Operation sequence design for laser welding

OData support
Supervisor:
Dr. Strausz György
Department of Measurement and Information Systems

The welding techniques used in the automotive industry have recently changed a lot. There is a new, faster, more effective way to perform the welding; it's called Remote Laser Welding (RLW). It is taking the place of the Resistance Spot Welding (RSW), used earlier. The key innovation of the new technology is a robot shooting at the work piece with laser beam from a long distance, typically 25-160 cm.

The new technique leads to new problems that the industry needs to solve. The main task is calculating the sequence of the seams, and in parallel, the computation of the robot path. It is important for the industry to build an algorithm that gives solutions that respect the structural and technological constraints and specifications.

With the essential knowledge about the technology in mind, I developed an algorithm that is able to compute such solutions. Given the geometrical information about the work piece and the seams, as well as the detailed specification of the robot, the system calculates a close-to-optimal task sequence and robot path. It provides a fast and efficient way for its purpose.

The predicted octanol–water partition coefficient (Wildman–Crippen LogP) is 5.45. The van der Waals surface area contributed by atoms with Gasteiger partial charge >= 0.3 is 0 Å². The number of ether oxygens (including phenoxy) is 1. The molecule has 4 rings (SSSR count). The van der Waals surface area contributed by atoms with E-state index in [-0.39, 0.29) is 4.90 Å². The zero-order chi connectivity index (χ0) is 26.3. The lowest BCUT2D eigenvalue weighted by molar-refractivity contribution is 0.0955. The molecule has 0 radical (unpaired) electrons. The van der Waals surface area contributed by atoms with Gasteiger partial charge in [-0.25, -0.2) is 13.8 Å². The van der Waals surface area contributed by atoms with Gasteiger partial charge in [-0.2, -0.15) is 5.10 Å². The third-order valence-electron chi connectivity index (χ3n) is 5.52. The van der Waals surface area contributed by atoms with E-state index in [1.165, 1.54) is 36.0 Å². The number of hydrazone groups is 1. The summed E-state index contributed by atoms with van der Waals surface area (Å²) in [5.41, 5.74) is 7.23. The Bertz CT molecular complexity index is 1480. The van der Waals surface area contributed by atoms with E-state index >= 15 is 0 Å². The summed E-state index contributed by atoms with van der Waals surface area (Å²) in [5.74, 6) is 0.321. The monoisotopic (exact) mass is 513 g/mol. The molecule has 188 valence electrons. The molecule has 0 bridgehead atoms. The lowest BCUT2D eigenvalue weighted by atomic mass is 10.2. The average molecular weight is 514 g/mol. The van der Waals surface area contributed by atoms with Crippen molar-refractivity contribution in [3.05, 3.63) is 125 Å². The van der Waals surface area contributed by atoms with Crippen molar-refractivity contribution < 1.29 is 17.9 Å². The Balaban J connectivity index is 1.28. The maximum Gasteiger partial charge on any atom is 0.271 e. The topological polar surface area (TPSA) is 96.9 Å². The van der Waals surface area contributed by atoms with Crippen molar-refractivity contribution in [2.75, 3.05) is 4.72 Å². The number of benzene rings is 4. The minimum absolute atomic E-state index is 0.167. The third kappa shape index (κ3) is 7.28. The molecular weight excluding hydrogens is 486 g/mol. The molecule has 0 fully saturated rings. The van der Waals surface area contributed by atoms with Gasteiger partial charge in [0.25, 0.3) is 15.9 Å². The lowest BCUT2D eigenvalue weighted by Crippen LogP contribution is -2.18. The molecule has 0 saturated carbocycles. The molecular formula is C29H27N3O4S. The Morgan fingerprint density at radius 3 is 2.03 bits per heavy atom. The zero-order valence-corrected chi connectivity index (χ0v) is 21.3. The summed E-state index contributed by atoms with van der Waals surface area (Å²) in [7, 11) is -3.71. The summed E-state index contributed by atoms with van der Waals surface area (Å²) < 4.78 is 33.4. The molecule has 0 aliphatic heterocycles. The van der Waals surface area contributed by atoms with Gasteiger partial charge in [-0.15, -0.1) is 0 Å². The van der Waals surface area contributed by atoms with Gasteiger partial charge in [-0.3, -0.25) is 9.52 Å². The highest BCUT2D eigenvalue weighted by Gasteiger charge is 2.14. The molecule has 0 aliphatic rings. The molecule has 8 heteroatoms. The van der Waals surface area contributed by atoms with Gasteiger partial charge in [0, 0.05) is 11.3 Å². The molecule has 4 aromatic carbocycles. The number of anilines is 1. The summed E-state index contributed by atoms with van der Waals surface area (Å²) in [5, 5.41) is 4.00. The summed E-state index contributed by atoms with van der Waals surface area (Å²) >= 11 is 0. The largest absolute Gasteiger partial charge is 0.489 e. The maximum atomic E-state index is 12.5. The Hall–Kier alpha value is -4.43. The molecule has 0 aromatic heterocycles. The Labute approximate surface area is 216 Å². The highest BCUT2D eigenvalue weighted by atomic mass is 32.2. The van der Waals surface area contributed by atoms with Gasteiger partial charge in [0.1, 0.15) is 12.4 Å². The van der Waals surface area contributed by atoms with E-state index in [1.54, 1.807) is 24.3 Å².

The program first creates a mathematical model using the information in its input file, and then solves the problem in that model. I represented the problem as a generalize Travelling Salesman Problem (TSP) and solved it using a local search algorithm.

To ensure a feasible path, I added visibility analysis and collision detection. The visibility analysis ensures that there cannot be any object in the way of the laser beam during the welding, while collision detection filters out the positions where the robot head hits the work piece. The calculations are performed on triangle mesh reppresentations of the work piece.

I tested the algorithm with various input files and evaluated the solutions. The good results, the speed of the calculation and the length of the path make it possible to use the software in a real workflow, provided that there is enough geometrical and technological information about the seams and the robot.

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